Survivors, Not Victims: Children of Murdered Parents

By Liepold, Mary | Children's Voice, December 2005 | Go to article overview

Survivors, Not Victims: Children of Murdered Parents


Liepold, Mary, Children's Voice


Of the many remarkable things about Darline, the most striking is that she is at the same time both phenomenally calm and phenomenally energetic. What she brings to her job as Director of Finance and Operations for a national nonprofit, beyond her solid business and accounting background, is the rare ability to chart a clear path through a maze of tangled systems.

In her spare time, she is a volunteer firefighter with up-to-date training in disaster preparedness, and she coaches a young women's boxing team preparing for the 2008 Olympics. Besides the Olympics, her dreams for the future include adopting lots of older children and managing a bed and breakfast for international visitors in the nation's capital. Her daughter, who wants to be a chef, would operate the restaurant on the first floor. It's easy to see Darline presiding over an orderly hubbub of challenging young people and cosmopolitan guests, because everything she does comes from a core of inner certainty.

But this serene adult grew up in a violent and chaotic household. Her father was an abusive alcoholic, and her parents battled constantly. Her mother lost a leg in a car accident as a result of his drunken driving. On Christmas Eve of the year Darline was 7, her mother shot and killed her father. The ruling was justifiable homicide.

When Children Witness

Since 2002, Barbara Parker and Richard Steeves at the University of Virginia (UVA) School of Nursing have been studying survivors of uxoricide-children with a parent who murdered the other parent.' By a conservative estimate, parental homicide affects more than 3,000 U.S. children annually. Exact numbers are hard to come by-police records don't always mention children, and they may not mention the adults' relationship unless they are married-but Parker and Steeves calculate that children in the United States are more likely to see a parent murdered in any given year than to contract leukemia.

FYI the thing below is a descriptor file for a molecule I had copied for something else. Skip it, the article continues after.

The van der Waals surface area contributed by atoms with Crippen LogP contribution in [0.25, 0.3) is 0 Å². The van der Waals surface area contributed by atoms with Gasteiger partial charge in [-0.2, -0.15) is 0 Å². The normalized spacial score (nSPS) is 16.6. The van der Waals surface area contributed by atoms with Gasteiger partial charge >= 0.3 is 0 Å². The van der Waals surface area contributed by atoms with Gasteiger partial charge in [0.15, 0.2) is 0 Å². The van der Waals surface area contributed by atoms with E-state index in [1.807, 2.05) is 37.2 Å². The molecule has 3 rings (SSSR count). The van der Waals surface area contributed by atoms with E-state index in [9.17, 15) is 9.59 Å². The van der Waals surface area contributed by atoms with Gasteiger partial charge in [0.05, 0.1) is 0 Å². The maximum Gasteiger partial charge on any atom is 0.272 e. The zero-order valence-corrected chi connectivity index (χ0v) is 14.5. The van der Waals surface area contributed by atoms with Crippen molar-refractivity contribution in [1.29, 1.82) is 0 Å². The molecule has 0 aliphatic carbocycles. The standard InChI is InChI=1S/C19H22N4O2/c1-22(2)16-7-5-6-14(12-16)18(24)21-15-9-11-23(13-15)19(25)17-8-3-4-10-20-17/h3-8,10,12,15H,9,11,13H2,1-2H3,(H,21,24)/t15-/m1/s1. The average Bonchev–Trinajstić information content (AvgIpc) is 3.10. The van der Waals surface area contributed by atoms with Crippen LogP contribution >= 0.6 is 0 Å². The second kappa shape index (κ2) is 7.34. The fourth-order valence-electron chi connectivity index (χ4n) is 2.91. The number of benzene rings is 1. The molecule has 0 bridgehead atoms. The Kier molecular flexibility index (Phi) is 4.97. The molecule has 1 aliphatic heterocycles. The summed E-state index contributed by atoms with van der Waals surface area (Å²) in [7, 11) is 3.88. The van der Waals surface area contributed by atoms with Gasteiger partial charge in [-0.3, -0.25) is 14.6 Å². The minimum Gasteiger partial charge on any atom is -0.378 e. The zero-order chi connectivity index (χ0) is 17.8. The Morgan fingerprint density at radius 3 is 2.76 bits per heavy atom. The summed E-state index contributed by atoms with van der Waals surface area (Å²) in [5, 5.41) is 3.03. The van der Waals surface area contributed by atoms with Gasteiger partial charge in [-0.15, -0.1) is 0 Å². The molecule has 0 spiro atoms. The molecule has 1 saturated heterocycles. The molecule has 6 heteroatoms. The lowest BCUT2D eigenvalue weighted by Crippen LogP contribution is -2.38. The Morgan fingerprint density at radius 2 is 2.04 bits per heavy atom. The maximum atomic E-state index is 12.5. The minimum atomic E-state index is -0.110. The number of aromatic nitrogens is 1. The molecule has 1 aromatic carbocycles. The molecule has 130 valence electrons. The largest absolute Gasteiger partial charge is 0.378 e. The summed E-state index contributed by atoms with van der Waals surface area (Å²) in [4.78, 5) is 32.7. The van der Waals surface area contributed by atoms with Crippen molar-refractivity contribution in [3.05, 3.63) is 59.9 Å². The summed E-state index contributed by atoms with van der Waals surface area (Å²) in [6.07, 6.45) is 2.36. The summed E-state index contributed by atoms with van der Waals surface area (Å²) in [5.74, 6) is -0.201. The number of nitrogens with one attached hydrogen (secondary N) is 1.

The U.S. Department of Justice (DOJ) estimates that during the 1990s, more than 20,000 people died at the hands of a spouse, ex-spouse, boyfriend, or girlfriend. According to DOJ's Office of Justice Programs (OJP), between 1993 and 2003, 49% of all violent incidents in the United States were crimes against a spouse, and spouse murders comprised 9% of all homicides.

Nonetheless, OJP also reports that the rate of family violence nationwide has fallen sharply, from an estimated 5.4 incidents per 1,000 individuals older than 12 in 1993, down to 2.1 per 1,000 in 2003. This is in keeping with a decline over the last decade in violent crimes of all types for which we have national statistics. Domestic violence programs, shelters for battered spouses, and services that strengthen families can share the credit with economics and other factors for preventing some lethal incidents.

Still, even a single such incident is a catastrophe. Searching for a statistical handhold, Parker and Sleeves have found research showing that children were in the home in 63% of uxoricides, and they either witnessed the murder or found the body in 43%. In Parker and Steeves' home state of Virginia, that would involve roughly 108 children in one year alone.

A book-length British study, When Father Kills Mother (2000), described what happened to a group of 95 such children in the short term: 52% went to relatives, 30% to foster homes, and 10% to institutions. Almost 75% of them moved from one placement to another in the first year, and 13 moved three or more times.

The UVA researchers wanted to find out what becomes of these children over the long term. Once they secured funding from the National Institutes of Health for a study, they began looking for adult survivors who could tell them how they coped and what was helpful and unhelpful in their own experiences. The youngest of the first seven volunteers were in their late 20s, and most were considerably older. The team conducted unstructured interviews, inviting participants to tell their stories, then used content analysis to organize what they heard. …

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